Like about half my posts (and I really hate it), I’m not exactly sure what I want to write about- it’s been brewing in the back of my mind for a while (like most of my posts). Three books that I’ve read lately really kind of comprise the beginnings of an idea- one is the Family Virtues Guide by Popov, one is called “What to do after you turn off the TV” by Francis Moore Lappe (the one who wrote Diet for a Small Planet), and one is called “Awakening the Hidden Storyteller“, which I also read in conjunction with ‘Storytelling for Children“. Anyway, each of these books has a piece of what I’m looking for- and I think what I’m looking for is a way to define our values as a family and impart them to our children. I’d really like to get together with The Boy, and talk about what our joint values are, and write a mission statement of sorts. Decide what we believe, and what we feel is important enough to pass along to Fairy Girl (and any future hypothetical children- can you tell I’m not done yet? :))
But it’s not JUST about imparting values. It’s also about having fun together, and really bonding, connecting. And I don’t believe you can do that very well while watching TV. I think you can impart values while watching TV- we all get together to watch Dancing with the Stars on Monday and Tuesday nights- it’s about the only time we turn on the network TV- the ads really are striking- it’s amazing how COUNTER to my values most of them are! I am really looking forward to using our slight TV watching time as a way to teach Fairy Girl about media literacy. I want her to know how tricky those ads are, and not to hold herself up to those standards of beauty that are just everywhere in the media. Part of that is to watch, and talk while you watch, part of that is to limit media exposure in all forms (though I believe to severely limit media exposure is unrealistic and rigid, and has the counter effect of making children less immune to the ways of advertising), and part of that is to expose yourself to the tricks of the media (psychology, twisting of facts, airbrushing… etc). But where was I? Oh yes, imparting values- I don’t want the media to impart IT’S values to MY family, thankyouverymuch.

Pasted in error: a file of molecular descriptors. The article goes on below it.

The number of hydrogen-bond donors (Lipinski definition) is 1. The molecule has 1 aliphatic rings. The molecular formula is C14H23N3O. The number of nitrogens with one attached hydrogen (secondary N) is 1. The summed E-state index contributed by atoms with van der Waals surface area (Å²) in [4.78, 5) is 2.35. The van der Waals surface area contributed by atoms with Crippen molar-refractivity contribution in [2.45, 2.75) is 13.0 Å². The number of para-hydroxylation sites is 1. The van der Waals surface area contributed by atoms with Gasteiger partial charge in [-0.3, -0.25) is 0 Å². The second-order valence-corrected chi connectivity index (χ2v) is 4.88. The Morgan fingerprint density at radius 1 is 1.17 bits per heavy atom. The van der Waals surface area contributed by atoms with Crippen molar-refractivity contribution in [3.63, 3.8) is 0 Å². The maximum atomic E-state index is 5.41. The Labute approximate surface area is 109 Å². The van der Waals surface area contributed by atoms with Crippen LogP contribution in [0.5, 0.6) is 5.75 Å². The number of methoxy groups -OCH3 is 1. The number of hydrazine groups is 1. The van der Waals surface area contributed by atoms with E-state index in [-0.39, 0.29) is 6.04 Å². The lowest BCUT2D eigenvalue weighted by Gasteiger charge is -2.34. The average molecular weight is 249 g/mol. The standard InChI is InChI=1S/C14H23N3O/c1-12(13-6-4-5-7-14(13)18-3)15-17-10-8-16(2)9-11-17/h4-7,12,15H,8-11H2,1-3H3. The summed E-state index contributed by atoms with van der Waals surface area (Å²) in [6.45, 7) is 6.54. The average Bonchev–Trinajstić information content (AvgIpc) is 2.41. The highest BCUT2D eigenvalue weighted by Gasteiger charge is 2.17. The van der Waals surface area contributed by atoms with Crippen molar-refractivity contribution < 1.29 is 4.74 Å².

Ok, that was an only slightly related tangent- since my idea of Family Culture doesn’t really involve sitting down in front of the TV (with notable exceptions), I guess I had to think that one out. But what DOES it involve?
It involves games, music, and storytelling. I am especially interested in storytelling right now- the oral tradition of fairy tales, making up your own stories, storytelling games, having an oral or visual ritual to the beginning and ending of storytime. And I don’t mean the “once upon a time” kind of storytelling, that you do with children, but the “gather round the fire” kind that has been virtually lost in our American culture- with adults and children all together. This is where things kind of get fuzzy- I’m not really sure where to go with this now. One of my favorite parts of “Storytelling With Children” (which is actually about the adult kind of storytelling too) is where she asks you to visualize your inner storyteller- mine is a round, strong, ancient woman with a long white braid sitting in front of a hearth that looks remarkably like Tasha Tudor’s hearth. Her eyes are wise, her voice is aged but strong and clear. She’s me, in about 60 years, I hope she is, anyway. She doesn’t have to speak loudly to command attention. She’s like Maya Angelou- she commands attention just by BEING. And you know that whatever comes out of her mouth is important, and is going to reveal some of yourself to yourself. THAT”S the storyteller I want to be.
I see storytelling as a way to impart our values, tell the stories of our family’s history, and to have fun. Part of our family’s culture.
It’s 3am here, and I don’t think I can be more concise tonight. I’ll just ramble in circles if I continue. So, hopefully I can come back more clear tomorrow and finish this.